Walz doubles down on costly no-nuclear climate plan

Critics have panned Walz's energy policy as economically unsound and highly disruptive, particularly the adoption of California's "clean car" rules.

Gov. Tim Walz visits Hemp Acres in Waconia, Minn., in July. (Office of Gov. Tim Walz/Flickr)

Calling climate change an “existential threat,” Gov. Tim Walz has announced an “ambitious” plan to combat its effects.

Alongside Lt. Gov. Peggy Flanagan and various state leaders, Walz officially launched Minnesota’s Climate Action Framework this past Friday to help meet several climate-related goals over the coming decades.

The Climate Action Framework, spelled out in a nearly 70-page document, was developed by the Walz administration’s Climate Change Subcabinet and Advisory Council on Climate Change. Its overall vision for the state of Minnesota includes net zero carbon emissions by 2050, “resiliency” in the face of climate “challenges,” and the tackling of “disproportionate climate change impacts” on certain “communities.”

To realize that vision, the document proposes six goals: investing in “equitable” and “sustainable” public transportation, increasing carbon storage while cutting down emissions, creating “resilient communities,” achieving carbon-free electricity, raising awareness on the “health impacts of climate change,” and transitioning to a “clean economy.”

Dr. Scott Jensen, the Republican gubernatorial candidate looking to unseat Walz, scoffed at the plan as a “political document meant to shore up his base … rather than a serious solution for Minnesota’s energy problems.”

“In a 69-page document that is supposed to lay out Minnesota’s energy future for at least the next three decades, not once does Governor Walz mention the most reliable energy source that’s free of greenhouse gas emissions during operation: nuclear,” Jensen wrote in a recent statement. “However, Governor Walz’s report does mention the words ‘equity’ or ‘equitable’ 40 times.”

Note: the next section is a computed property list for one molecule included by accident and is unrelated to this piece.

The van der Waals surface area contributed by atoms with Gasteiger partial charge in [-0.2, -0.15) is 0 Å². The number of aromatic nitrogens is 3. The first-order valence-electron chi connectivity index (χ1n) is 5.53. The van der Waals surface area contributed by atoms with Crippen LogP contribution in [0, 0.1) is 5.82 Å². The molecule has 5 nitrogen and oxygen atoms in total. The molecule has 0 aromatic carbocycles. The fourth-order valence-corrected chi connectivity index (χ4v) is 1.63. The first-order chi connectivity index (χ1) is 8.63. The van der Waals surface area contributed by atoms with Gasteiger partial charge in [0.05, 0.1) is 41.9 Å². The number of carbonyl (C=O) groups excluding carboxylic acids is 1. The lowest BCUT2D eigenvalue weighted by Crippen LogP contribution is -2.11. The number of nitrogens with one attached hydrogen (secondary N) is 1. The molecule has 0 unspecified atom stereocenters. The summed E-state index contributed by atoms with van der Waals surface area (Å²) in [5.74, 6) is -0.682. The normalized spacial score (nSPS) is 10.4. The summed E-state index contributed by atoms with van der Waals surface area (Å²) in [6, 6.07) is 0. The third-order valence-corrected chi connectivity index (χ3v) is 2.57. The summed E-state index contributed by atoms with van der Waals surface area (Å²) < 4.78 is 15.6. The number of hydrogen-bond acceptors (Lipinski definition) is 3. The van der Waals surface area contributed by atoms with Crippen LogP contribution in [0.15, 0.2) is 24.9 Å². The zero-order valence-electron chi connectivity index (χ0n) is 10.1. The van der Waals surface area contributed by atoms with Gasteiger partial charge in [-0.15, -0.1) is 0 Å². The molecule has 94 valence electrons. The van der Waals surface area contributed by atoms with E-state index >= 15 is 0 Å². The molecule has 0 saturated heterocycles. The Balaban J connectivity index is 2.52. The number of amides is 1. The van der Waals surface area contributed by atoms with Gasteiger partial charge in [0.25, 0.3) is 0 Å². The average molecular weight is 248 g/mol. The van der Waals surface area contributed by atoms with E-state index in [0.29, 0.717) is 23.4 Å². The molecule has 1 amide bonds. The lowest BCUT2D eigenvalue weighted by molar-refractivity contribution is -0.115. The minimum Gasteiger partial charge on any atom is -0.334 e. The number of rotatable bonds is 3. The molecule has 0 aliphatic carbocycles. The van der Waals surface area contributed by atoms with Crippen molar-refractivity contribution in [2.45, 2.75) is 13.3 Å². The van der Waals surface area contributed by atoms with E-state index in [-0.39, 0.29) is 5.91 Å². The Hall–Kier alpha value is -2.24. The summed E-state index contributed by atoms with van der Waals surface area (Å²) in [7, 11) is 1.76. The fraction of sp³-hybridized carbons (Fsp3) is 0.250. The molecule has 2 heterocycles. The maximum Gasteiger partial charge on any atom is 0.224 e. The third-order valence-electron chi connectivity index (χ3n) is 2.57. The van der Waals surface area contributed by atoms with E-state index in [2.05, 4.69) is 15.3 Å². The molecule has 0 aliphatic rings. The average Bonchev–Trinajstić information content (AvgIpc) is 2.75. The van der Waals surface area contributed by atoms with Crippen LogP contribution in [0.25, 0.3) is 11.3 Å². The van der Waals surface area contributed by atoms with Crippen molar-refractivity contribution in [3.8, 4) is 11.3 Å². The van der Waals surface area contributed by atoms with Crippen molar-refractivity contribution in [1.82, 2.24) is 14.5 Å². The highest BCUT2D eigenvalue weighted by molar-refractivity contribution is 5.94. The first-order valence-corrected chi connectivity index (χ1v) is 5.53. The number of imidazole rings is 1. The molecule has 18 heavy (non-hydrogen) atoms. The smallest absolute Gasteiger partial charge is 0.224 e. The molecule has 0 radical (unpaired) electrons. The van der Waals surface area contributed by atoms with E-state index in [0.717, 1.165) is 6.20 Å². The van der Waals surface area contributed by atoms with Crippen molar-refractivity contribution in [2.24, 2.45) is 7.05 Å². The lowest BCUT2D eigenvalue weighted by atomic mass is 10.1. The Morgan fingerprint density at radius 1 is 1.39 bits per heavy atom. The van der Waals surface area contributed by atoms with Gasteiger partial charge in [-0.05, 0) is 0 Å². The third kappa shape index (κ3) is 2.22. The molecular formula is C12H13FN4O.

Critics have panned Walz’s energy policy as economically unsound and highly disruptive, particularly the adoption of California’s “clean car” rules, which are the subject of a current lawsuit against the Minnesota Pollution Control Agency. In his own energy plan, Jensen has vowed to repeal these rules.

The state of California, however, recently amended its emission standards to phase out the sale of gasoline-powered vehicles by 2035, leaving Minnesotans to wonder whether or not their own state will follow suit.

Because Minnesota has yet to decide on adopting California’s stricter standards or reverting to federal standards, the state is slated to follow the “old” California standards for only one model year.

“The California Car Rules entirely disrupt the Minnesota new auto industry with almost no benefit, unless the intent behind the rules was to be disruptive in the first place,” attorney James Dickey told Alpha News. “It’s unfair for Minnesota’s auto dealers to be saddled with this kind of unpredictability and the extra costs of carrying a bunch of electric vehicles that Minnesotans don’t want.”

The Walz-Flanagan climate proposal also calls for 100% carbon-free electricity by 2040.

“It is an ongoing priority for the Walz-Flanagan Administration to achieve 100% carbon-free electricity and 55% renewable electricity by 2040,” the report says.

A recent report from the Center of the American Experiment found electricity customers could pay an average of $3,888 extra per year, every single year, through 2050 under this plan.


Evan Stambaugh

Evan Stambaugh is a freelance writer who had previously been a sports blogger. He has a BA in theology and an MA in philosophy.